While forests in Nepal have been shrinking for years, between 2007 and 2010 trees in the South Asian country of 27 million inhabitants began to grow again, reported Al Jazeera English.
Biogas has been credited with the shift, as roughly 250,000 Nepalese now use the fuel.
Biogas is created by combining manure and other organic waste, including toilet waste, with water, which is put underground in an airtight container where it creates methane, which travels by underground pipes into kitchens to be used to cook.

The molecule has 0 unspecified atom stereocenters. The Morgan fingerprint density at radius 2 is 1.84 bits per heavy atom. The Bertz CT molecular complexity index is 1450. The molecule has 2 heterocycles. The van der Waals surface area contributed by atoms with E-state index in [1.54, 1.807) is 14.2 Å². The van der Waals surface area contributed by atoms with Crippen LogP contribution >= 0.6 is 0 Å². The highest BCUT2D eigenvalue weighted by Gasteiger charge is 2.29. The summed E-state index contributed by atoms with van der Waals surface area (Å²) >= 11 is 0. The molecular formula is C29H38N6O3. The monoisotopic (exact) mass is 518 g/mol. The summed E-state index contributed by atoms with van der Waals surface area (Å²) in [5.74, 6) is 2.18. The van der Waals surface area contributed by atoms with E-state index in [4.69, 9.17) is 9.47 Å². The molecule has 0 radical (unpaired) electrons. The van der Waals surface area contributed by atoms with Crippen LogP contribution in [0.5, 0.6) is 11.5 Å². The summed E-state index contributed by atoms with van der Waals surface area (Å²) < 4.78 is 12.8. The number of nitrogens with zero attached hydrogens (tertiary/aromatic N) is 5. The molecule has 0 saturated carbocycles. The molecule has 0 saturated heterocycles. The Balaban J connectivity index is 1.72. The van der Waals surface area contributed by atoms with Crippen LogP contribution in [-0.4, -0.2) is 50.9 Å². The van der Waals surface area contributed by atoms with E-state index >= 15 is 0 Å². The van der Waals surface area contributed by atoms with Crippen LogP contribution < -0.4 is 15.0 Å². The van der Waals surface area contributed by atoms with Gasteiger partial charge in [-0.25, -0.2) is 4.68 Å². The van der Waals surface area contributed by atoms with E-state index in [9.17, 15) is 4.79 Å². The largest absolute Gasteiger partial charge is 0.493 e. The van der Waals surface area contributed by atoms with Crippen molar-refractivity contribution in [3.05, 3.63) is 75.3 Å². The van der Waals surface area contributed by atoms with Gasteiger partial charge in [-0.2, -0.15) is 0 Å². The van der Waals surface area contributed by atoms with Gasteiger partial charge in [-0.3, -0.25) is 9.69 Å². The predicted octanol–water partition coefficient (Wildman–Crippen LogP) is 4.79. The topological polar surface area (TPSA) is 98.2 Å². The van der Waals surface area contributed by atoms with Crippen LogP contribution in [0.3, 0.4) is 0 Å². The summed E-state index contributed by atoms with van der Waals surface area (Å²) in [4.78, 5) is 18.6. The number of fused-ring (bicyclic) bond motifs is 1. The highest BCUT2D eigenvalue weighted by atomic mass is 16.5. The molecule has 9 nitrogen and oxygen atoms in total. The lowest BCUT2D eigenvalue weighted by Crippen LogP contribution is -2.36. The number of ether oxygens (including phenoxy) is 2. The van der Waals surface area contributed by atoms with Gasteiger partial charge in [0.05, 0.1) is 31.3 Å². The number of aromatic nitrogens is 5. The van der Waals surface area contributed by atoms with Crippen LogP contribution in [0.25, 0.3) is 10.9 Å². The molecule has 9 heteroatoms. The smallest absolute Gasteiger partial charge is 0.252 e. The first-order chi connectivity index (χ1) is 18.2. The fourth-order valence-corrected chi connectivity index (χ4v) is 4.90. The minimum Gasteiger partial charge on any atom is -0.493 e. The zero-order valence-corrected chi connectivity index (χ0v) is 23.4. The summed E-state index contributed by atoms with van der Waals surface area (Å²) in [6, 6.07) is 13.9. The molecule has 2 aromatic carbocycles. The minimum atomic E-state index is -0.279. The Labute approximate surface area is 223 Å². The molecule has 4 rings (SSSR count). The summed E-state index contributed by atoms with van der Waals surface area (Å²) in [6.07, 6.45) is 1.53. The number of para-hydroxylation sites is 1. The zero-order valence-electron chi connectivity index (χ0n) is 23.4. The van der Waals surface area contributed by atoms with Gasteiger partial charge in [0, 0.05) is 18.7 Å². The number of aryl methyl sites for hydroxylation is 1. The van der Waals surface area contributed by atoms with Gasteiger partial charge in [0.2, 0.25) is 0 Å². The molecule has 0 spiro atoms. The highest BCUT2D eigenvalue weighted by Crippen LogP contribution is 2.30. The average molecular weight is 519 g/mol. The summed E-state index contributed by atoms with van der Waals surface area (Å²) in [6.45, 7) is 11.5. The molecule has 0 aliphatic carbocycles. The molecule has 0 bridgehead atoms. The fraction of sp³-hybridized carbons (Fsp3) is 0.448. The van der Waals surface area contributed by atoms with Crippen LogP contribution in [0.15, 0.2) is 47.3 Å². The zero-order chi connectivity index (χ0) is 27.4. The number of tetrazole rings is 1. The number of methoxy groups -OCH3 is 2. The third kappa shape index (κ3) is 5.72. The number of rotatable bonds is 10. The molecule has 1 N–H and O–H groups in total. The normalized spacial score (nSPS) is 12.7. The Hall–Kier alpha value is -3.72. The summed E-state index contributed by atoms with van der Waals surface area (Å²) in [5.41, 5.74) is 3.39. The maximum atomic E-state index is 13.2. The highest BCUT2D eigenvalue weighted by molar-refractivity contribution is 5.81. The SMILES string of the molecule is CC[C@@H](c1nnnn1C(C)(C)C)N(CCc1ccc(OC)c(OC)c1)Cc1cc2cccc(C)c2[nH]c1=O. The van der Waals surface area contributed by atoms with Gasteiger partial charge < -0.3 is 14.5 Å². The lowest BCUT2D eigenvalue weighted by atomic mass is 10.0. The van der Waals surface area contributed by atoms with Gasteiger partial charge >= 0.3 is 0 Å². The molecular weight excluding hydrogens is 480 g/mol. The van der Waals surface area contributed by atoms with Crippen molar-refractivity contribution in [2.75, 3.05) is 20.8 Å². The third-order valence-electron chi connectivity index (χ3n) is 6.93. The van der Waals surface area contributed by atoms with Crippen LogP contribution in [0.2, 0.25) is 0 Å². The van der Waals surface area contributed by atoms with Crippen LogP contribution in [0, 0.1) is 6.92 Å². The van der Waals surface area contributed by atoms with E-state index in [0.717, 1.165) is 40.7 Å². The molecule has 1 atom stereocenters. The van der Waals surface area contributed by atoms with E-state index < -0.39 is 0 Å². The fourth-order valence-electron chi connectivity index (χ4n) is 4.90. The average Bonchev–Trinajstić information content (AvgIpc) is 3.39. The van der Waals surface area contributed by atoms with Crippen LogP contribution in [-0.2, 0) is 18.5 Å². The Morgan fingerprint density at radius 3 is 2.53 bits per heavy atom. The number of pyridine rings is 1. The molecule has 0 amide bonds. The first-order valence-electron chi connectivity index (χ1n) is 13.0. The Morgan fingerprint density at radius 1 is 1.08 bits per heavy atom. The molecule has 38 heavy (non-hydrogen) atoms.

One woman explains how she no longer has to spend hours each day collecting firewood. “We had to steal the firewood from the national park, and the army guards would chase us,” she said.
The technology has also allowed Nepal to collect carbon credits, which it has sold to generate $2 million so far.
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